Open to a Sunday brunch where parents and their kids (and dogs) can watch planes take off.  Open to a Monday night Jazz night that is populated by hardcore Santa Monica locals (one of Typhoon’s day managers actually met her husband, a musician in one of those bands, during one of these nights) and that broadcasts these performances on YouTube for anyone who can’t make a Monday.   Open to Wednesday night community band night where local bands from high schools such as Crossroads and New Roads perform for friends and family at no charge.

The menu of Typhoon hasn’t changed in 20 years. There’s free parking and nary an entrée over twenty dollars.  The 70 dish menu includes elements from Thailand, China, Vietnam, Philippines, Taiwan, Korea, Burma and Singapore.  Some are classics: such as homemade Korean Kimichi (made with American cabbage) and Filipino Grilled Pork with Garlic-Vinegar dip.    Some definitely fare into more exotic elements: Thai Style Frog Legs, Taiwanese Crickets, and the Singapore Style Scorpions.

The forty-five seat Pan Am Room, which opened last summer, is a little more gourmet, a little bit more très cher (but all the entrees are under thirty dollars), and with a second floor location has an unparalleled view of the Santa Monica Airport’s landing strip. For over seventy years, Pan American World Airways introduced its passengers to exotic cultures in Latin America. Thus the aptly named restaurant’s menu features Argentine Empanadas, Uruguayan (yes totally a real word) Beef Tenderloin with Chimichuri, and a bevy of different style Ceviches from countries such as Ecuador, Panama, and Peru.  It’s an adventurous menu that reminds one of the potential found in the discovery of travel, of experiencing new cultures and dishes.     

We’re all looking for ways to become the person we want to become instead of the person we sometimes are, the person who’s made a mistake or two.  But the funny thing about getting there, the funny thing about forgiveness, is that the only one way to get it is to go out and earn it.   And to earn it one must be completely and totally honest, to own up to the totality of one’s actions. Last year when the allegations emerged the Hump did just this.  On their website they posted the following statement: “We write to address the misdemeanor charge recently filed by the U.S. Attorney. The charge against the restaurant is true: The Hump served whale meat to customers looking to eat what in Japan is widely served as a delicacy. In serving this meat, The Hump ignored its responsibilities to help save endangered whales from extinction and failed to support the world community in its uphill fight to protect all endangered species. While The Hump cannot undo the damage it caused, it will put into place procedures to ensure that it strictly complies with the laws and becomes a good corporate citizen. We sincerely apologize. We pledge to work hard to re-earn the trust of the public and respect of our customers."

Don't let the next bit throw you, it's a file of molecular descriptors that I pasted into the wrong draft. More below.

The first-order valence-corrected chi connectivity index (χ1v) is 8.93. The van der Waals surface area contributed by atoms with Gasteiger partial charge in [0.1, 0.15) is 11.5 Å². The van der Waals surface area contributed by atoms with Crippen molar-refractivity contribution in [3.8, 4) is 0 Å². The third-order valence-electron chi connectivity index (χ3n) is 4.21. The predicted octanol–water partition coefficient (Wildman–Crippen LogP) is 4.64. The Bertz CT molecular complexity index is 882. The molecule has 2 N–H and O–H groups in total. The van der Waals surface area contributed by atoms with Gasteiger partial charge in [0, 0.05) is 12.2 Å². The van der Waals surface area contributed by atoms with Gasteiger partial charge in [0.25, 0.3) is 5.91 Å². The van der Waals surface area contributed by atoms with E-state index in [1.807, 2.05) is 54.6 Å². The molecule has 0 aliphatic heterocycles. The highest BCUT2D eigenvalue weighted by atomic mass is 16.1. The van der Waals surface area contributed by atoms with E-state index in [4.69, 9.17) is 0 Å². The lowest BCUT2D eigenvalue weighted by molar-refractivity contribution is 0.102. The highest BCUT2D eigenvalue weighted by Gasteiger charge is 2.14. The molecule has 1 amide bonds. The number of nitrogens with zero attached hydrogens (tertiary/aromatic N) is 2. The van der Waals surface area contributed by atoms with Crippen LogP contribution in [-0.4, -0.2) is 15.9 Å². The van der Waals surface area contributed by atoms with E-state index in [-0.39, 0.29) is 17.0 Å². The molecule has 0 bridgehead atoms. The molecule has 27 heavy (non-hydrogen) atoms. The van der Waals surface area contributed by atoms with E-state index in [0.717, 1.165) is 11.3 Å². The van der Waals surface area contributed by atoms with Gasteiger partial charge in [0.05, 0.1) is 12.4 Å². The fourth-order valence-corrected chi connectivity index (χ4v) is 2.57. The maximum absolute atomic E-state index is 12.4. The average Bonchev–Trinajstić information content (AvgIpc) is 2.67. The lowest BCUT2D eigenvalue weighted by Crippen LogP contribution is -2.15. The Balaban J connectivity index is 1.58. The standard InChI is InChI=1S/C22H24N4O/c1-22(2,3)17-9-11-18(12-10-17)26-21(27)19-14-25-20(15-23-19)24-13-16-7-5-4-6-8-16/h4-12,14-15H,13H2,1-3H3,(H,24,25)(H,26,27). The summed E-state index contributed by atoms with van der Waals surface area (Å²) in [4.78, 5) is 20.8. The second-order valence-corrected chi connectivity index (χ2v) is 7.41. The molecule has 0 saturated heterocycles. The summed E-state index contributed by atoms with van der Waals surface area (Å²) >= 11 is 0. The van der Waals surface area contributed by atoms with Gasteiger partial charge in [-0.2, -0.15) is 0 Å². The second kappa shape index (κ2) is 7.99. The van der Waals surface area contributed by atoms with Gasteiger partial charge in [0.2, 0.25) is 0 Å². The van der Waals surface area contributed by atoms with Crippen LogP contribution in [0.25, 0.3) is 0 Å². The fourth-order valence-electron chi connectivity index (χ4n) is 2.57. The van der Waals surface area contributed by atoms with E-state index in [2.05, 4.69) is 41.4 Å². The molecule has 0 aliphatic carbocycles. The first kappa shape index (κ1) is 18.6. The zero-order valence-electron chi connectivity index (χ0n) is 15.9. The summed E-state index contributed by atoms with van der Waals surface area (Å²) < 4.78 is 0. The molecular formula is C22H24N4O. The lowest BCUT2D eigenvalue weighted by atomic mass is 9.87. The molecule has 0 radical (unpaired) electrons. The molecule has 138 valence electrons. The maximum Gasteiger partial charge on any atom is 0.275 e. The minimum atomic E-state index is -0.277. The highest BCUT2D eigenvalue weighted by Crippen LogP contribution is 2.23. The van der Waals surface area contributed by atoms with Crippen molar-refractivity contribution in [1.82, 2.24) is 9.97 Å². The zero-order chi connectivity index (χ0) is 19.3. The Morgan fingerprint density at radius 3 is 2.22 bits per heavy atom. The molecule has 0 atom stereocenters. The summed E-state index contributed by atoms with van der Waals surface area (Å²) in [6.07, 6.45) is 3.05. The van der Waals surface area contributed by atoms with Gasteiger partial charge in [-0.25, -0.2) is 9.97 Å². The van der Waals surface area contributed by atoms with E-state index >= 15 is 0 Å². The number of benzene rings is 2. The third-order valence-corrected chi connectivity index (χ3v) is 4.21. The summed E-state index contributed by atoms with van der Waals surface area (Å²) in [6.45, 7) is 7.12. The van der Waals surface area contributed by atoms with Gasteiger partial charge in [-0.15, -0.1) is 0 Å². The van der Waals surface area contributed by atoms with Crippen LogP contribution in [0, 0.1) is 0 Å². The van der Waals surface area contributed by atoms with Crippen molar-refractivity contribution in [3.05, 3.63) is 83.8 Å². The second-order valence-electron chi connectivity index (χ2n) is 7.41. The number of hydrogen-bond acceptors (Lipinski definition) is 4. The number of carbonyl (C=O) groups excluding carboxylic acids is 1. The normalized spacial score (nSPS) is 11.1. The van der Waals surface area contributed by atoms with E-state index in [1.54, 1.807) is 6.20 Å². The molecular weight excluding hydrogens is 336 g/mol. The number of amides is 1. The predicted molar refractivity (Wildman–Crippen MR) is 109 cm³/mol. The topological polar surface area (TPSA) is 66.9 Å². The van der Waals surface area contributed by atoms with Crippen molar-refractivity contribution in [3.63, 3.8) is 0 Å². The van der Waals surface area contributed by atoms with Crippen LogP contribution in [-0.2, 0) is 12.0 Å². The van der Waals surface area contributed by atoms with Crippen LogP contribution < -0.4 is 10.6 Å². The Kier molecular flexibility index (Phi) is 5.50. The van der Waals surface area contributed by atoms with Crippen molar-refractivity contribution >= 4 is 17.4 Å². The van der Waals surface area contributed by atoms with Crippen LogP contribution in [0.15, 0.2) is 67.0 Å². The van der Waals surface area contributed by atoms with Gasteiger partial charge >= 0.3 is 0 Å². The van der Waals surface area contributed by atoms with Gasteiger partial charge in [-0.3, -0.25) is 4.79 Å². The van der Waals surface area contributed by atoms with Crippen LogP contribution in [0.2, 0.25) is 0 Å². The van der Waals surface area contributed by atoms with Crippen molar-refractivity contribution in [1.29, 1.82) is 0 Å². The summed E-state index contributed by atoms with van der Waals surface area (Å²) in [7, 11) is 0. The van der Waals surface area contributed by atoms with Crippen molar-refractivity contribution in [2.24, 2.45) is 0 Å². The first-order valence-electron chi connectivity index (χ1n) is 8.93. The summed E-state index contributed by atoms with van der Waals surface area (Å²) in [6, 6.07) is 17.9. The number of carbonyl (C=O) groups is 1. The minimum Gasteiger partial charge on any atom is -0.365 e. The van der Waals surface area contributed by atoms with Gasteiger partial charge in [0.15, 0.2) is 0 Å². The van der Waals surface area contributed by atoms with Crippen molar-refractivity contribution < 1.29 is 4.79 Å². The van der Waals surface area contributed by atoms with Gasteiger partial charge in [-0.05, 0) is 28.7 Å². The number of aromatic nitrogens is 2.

Think about it, in the world of plausible deniability that we live in these days how often does that happen? That, my friend, is ownership.

We can all aspire for excellence.   Whether it’s in the form of taking ownership, creating the best restaurant experience for families and the Santa Monica community at large, or helping raise over $10,000 for a country who’s definitely dealing with some hard core real problems.   We might not always hit the target, but we can sure as hell try. 

Typhoon Restaurant and Pan Am Room are located overlooking the runway of the Santa Monica Airport at 3221 Donald Douglas Loop South, Santa Monica, CA  90405.

Kat Thomas is a writer in Santa Monica.  Check out more of her writings at edibleskinny.com